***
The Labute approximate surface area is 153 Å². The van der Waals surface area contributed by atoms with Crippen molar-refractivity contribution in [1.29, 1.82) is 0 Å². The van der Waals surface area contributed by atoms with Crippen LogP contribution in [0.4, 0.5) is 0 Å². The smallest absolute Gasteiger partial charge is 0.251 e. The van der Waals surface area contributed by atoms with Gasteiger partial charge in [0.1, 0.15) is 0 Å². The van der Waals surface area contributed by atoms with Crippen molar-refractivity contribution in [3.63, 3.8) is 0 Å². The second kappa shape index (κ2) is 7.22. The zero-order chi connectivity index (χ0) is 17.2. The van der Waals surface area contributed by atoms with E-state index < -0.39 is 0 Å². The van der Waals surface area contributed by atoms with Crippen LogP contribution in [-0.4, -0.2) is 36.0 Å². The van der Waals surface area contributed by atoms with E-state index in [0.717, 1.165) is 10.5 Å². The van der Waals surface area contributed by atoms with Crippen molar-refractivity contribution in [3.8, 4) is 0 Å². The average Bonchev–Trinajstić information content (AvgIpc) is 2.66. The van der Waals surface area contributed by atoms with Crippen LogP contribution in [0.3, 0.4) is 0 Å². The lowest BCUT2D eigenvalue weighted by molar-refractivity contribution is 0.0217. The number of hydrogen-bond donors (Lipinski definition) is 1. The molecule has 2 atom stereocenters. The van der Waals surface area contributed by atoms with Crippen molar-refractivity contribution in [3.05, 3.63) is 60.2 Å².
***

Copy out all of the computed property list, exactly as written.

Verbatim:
The Labute approximate surface area is 153 Å². The van der Waals surface area contributed by atoms with Crippen molar-refractivity contribution in [1.29, 1.82) is 0 Å². The van der Waals surface area contributed by atoms with Crippen LogP contribution in [0.4, 0.5) is 0 Å². The smallest absolute Gasteiger partial charge is 0.251 e. The van der Waals surface area contributed by atoms with Gasteiger partial charge in [0.1, 0.15) is 0 Å². The van der Waals surface area contributed by atoms with Crippen molar-refractivity contribution in [3.63, 3.8) is 0 Å². The second kappa shape index (κ2) is 7.22. The zero-order chi connectivity index (χ0) is 17.2. The van der Waals surface area contributed by atoms with E-state index < -0.39 is 0 Å². The van der Waals surface area contributed by atoms with Crippen LogP contribution in [-0.4, -0.2) is 36.0 Å². The van der Waals surface area contributed by atoms with E-state index in [0.717, 1.165) is 10.5 Å². The van der Waals surface area contributed by atoms with Crippen molar-refractivity contribution in [3.8, 4) is 0 Å². The average Bonchev–Trinajstić information content (AvgIpc) is 2.66. The van der Waals surface area contributed by atoms with Crippen LogP contribution in [0.3, 0.4) is 0 Å². The lowest BCUT2D eigenvalue weighted by molar-refractivity contribution is 0.0217. The number of hydrogen-bond donors (Lipinski definition) is 1. The molecule has 2 atom stereocenters. The van der Waals surface area contributed by atoms with Crippen molar-refractivity contribution in [3.05, 3.63) is 60.2 Å².